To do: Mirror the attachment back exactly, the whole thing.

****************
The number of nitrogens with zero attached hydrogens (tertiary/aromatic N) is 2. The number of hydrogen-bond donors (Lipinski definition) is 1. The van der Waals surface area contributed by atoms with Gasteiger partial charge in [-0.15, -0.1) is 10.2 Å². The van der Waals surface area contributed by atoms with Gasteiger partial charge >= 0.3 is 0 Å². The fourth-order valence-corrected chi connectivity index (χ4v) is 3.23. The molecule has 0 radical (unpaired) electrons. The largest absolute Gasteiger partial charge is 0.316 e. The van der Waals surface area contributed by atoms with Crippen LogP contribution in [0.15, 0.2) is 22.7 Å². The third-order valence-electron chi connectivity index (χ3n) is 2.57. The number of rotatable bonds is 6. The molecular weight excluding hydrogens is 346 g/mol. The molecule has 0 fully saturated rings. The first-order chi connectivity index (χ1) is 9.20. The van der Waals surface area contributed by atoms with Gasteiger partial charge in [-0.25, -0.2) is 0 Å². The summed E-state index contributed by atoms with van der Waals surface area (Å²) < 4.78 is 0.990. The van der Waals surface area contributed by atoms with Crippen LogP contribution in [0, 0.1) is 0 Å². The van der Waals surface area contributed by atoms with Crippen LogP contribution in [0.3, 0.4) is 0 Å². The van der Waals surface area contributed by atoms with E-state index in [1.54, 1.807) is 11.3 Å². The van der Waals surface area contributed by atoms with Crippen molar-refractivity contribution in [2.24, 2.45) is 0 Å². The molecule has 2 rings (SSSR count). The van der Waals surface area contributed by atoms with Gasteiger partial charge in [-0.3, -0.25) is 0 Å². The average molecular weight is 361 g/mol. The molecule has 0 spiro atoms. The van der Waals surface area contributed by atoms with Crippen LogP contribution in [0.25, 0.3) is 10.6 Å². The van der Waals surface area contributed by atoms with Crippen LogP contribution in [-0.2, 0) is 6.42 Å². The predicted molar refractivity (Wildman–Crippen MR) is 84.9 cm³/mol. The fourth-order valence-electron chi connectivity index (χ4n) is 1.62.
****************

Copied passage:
The number of nitrogens with zero attached hydrogens (tertiary/aromatic N) is 2. The number of hydrogen-bond donors (Lipinski definition) is 1. The van der Waals surface area contributed by atoms with Gasteiger partial charge in [-0.15, -0.1) is 10.2 Å². The van der Waals surface area contributed by atoms with Gasteiger partial charge >= 0.3 is 0 Å². The fourth-order valence-corrected chi connectivity index (χ4v) is 3.23. The molecule has 0 radical (unpaired) electrons. The largest absolute Gasteiger partial charge is 0.316 e. The van der Waals surface area contributed by atoms with Crippen LogP contribution in [0.15, 0.2) is 22.7 Å². The third-order valence-electron chi connectivity index (χ3n) is 2.57. The number of rotatable bonds is 6. The molecular weight excluding hydrogens is 346 g/mol. The molecule has 0 fully saturated rings. The first-order chi connectivity index (χ1) is 9.20. The van der Waals surface area contributed by atoms with Gasteiger partial charge in [-0.25, -0.2) is 0 Å². The summed E-state index contributed by atoms with van der Waals surface area (Å²) < 4.78 is 0.990. The van der Waals surface area contributed by atoms with Crippen LogP contribution in [0, 0.1) is 0 Å². The van der Waals surface area contributed by atoms with Crippen LogP contribution in [0.3, 0.4) is 0 Å². The van der Waals surface area contributed by atoms with E-state index in [1.54, 1.807) is 11.3 Å². The van der Waals surface area contributed by atoms with Crippen molar-refractivity contribution in [2.24, 2.45) is 0 Å². The molecule has 2 rings (SSSR count). The van der Waals surface area contributed by atoms with Gasteiger partial charge in [-0.3, -0.25) is 0 Å². The average molecular weight is 361 g/mol. The molecule has 0 spiro atoms. The van der Waals surface area contributed by atoms with Crippen LogP contribution in [0.25, 0.3) is 10.6 Å². The van der Waals surface area contributed by atoms with Crippen LogP contribution in [-0.2, 0) is 6.42 Å². The predicted molar refractivity (Wildman–Crippen MR) is 84.9 cm³/mol. The fourth-order valence-electron chi connectivity index (χ4n) is 1.62.